In the tradition of “28 Days Later” (British setting, high-speed zombies) comes this film — only some of the undead are kids. Rating: 3 stars out of 4.
In the tradition of “28 Days Later” — British setting, high-speed zombies — comes “The Girl with All the Gifts.”
Only in this case, some of the zombies can think. Some of the zombies can talk. Some of the zombies are kids.
One kid in particular, named Melanie (Sennia Nanua, a real find), is bright, inquisitive, personable. And a sponge for learning.
Movie Review ★★★
‘The Girl with All the Gifts,’ with Sennia Nanua, Gemma Arterton, Paddy Considine, Glenn Close. Directed by Colm McCarthy, from a screenplay by Mike Carey. 110 minutes. Rated R for disturbing violence/bloody images, and for language. Several theaters.
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At the start, strapped snugly in a wheelchair in a bleak classroom full of similarly restrained zom-kids, she eagerly engages with her empathetic teacher (Gemma Arterton). Clearly a very special — uh, one is tempted to say “person” — but as far as the not-undead people in the picture are concerned, she’s demon spawn. Unhuman. A mutant lab rat to be literally dissected by a forbidding research scientist played by Glenn Close in grim-reaper mode.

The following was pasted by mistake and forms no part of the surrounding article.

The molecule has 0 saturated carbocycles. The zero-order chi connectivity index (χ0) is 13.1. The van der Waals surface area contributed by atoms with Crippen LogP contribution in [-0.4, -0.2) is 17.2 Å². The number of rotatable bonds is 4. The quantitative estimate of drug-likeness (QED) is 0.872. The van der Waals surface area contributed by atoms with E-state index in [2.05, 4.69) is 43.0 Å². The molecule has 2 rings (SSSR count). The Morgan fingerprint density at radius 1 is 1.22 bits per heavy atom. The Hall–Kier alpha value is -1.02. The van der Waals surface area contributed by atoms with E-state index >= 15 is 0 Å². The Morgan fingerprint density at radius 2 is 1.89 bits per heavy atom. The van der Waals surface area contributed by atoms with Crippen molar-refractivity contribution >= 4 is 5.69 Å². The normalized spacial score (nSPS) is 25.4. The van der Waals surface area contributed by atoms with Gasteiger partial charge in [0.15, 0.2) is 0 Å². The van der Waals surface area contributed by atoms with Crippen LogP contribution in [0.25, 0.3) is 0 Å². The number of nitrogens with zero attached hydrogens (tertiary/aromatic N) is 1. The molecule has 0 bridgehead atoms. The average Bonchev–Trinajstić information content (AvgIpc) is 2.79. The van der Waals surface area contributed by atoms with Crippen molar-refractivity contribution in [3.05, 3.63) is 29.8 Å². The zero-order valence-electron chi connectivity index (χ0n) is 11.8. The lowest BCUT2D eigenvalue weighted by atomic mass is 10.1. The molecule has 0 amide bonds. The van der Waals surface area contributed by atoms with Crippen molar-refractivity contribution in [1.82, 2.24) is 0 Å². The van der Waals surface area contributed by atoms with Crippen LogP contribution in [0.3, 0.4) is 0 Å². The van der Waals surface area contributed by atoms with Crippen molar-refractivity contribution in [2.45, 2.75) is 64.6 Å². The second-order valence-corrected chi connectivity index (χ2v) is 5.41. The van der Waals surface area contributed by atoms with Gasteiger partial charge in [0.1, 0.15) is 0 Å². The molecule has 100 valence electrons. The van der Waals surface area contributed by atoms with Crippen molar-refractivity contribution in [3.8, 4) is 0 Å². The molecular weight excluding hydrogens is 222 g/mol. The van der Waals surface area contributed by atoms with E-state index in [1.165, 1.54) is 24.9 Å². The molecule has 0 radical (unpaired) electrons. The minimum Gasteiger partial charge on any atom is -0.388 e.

By cutting up the child and studying her brain, the scientist hopes to find a cure for the zombie contagion that apparently has reduced most of English society to mute ghouldom. She’s scientist as humanitarian, whose lifesaving ends justify her satanic means.
With that element and with scenes of the z-kids, Melanie included, falling into fits of teeth-chattering feeding frenzy, and others showing instant-zombification attacks (one bite and Pow! You’re a ghoul), Scottish director Colm McCarthy and British screenwriter Mike Carey have crafted an effective and surprisingly intelligent exercise in sustained horror.
The picture takes the form of a road trip after the military base where Melanie is confined is overrun by the running, living dead (boy, can those ghouls run). Melanie, her teacher and a squad of soldiers hit the road in an armored vehicle in hopes of finding refuge, somewhere, anywhere.
Plenty of flesh is devoured and blood is shed along the way. But what distinguishes “Girl” from most zombie pictures is Nanua’s appealing performance and a chilling scene toward the end where Close’s character appeals to the kid’s sense of altruism to agree to allow herself to be cut up for the greater good.
Scary stuff indeed.